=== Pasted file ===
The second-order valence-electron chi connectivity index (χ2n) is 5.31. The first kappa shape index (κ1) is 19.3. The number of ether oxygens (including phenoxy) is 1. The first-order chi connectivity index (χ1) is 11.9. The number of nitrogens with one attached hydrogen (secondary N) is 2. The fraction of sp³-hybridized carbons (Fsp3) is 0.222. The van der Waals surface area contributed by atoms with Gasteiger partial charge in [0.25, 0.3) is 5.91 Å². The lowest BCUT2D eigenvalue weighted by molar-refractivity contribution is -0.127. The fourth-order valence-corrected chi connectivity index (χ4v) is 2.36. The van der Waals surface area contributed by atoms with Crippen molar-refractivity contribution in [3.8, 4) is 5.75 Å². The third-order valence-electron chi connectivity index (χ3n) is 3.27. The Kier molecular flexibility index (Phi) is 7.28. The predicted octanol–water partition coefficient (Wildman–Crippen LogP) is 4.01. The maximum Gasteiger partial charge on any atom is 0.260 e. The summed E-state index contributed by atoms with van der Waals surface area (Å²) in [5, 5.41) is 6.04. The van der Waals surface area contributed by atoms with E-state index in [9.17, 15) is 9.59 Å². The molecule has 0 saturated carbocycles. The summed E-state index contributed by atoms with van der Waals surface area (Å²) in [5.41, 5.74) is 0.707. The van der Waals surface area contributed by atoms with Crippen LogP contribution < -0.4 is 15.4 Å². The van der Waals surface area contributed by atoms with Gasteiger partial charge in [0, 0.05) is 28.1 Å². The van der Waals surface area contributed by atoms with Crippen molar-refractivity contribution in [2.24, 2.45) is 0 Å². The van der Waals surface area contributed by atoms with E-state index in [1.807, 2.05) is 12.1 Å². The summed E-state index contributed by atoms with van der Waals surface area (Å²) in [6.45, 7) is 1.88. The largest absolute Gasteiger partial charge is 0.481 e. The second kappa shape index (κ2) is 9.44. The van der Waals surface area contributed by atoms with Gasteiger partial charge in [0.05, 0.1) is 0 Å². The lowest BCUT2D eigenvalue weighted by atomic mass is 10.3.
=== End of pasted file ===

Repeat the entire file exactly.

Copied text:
The second-order valence-electron chi connectivity index (χ2n) is 5.31. The first kappa shape index (κ1) is 19.3. The number of ether oxygens (including phenoxy) is 1. The first-order chi connectivity index (χ1) is 11.9. The number of nitrogens with one attached hydrogen (secondary N) is 2. The fraction of sp³-hybridized carbons (Fsp3) is 0.222. The van der Waals surface area contributed by atoms with Gasteiger partial charge in [0.25, 0.3) is 5.91 Å². The lowest BCUT2D eigenvalue weighted by molar-refractivity contribution is -0.127. The fourth-order valence-corrected chi connectivity index (χ4v) is 2.36. The van der Waals surface area contributed by atoms with Crippen molar-refractivity contribution in [3.8, 4) is 5.75 Å². The third-order valence-electron chi connectivity index (χ3n) is 3.27. The Kier molecular flexibility index (Phi) is 7.28. The predicted octanol–water partition coefficient (Wildman–Crippen LogP) is 4.01. The maximum Gasteiger partial charge on any atom is 0.260 e. The summed E-state index contributed by atoms with van der Waals surface area (Å²) in [5, 5.41) is 6.04. The van der Waals surface area contributed by atoms with E-state index in [9.17, 15) is 9.59 Å². The molecule has 0 saturated carbocycles. The summed E-state index contributed by atoms with van der Waals surface area (Å²) in [5.41, 5.74) is 0.707. The van der Waals surface area contributed by atoms with Crippen LogP contribution < -0.4 is 15.4 Å². The van der Waals surface area contributed by atoms with Gasteiger partial charge in [0, 0.05) is 28.1 Å². The van der Waals surface area contributed by atoms with Crippen molar-refractivity contribution in [2.24, 2.45) is 0 Å². The van der Waals surface area contributed by atoms with E-state index in [1.807, 2.05) is 12.1 Å². The summed E-state index contributed by atoms with van der Waals surface area (Å²) in [6.45, 7) is 1.88. The largest absolute Gasteiger partial charge is 0.481 e. The second kappa shape index (κ2) is 9.44. The van der Waals surface area contributed by atoms with Gasteiger partial charge in [0.05, 0.1) is 0 Å². The lowest BCUT2D eigenvalue weighted by atomic mass is 10.3.